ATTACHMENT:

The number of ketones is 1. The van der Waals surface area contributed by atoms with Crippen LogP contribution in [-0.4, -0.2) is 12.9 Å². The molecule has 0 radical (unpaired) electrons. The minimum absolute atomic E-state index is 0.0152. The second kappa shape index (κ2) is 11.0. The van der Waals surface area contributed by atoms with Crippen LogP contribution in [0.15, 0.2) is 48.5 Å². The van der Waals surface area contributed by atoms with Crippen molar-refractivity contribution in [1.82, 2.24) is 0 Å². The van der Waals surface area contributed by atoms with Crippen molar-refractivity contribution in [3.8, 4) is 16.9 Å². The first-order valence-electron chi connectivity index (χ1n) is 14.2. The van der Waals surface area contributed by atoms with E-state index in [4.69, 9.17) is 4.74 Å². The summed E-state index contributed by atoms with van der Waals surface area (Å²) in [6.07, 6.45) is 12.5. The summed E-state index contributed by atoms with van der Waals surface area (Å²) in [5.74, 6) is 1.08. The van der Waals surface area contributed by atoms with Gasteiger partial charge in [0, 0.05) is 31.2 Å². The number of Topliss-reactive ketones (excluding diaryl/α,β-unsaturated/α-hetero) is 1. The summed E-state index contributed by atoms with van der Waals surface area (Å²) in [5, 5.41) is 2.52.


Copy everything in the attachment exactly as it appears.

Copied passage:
The number of ketones is 1. The van der Waals surface area contributed by atoms with Crippen LogP contribution in [-0.4, -0.2) is 12.9 Å². The molecule has 0 radical (unpaired) electrons. The minimum absolute atomic E-state index is 0.0152. The second kappa shape index (κ2) is 11.0. The van der Waals surface area contributed by atoms with Crippen LogP contribution in [0.15, 0.2) is 48.5 Å². The van der Waals surface area contributed by atoms with Crippen molar-refractivity contribution in [1.82, 2.24) is 0 Å². The van der Waals surface area contributed by atoms with Crippen molar-refractivity contribution in [3.8, 4) is 16.9 Å². The first-order valence-electron chi connectivity index (χ1n) is 14.2. The van der Waals surface area contributed by atoms with E-state index in [4.69, 9.17) is 4.74 Å². The summed E-state index contributed by atoms with van der Waals surface area (Å²) in [6.07, 6.45) is 12.5. The summed E-state index contributed by atoms with van der Waals surface area (Å²) in [5.74, 6) is 1.08. The van der Waals surface area contributed by atoms with Gasteiger partial charge in [0, 0.05) is 31.2 Å². The number of Topliss-reactive ketones (excluding diaryl/α,β-unsaturated/α-hetero) is 1. The summed E-state index contributed by atoms with van der Waals surface area (Å²) in [5, 5.41) is 2.52.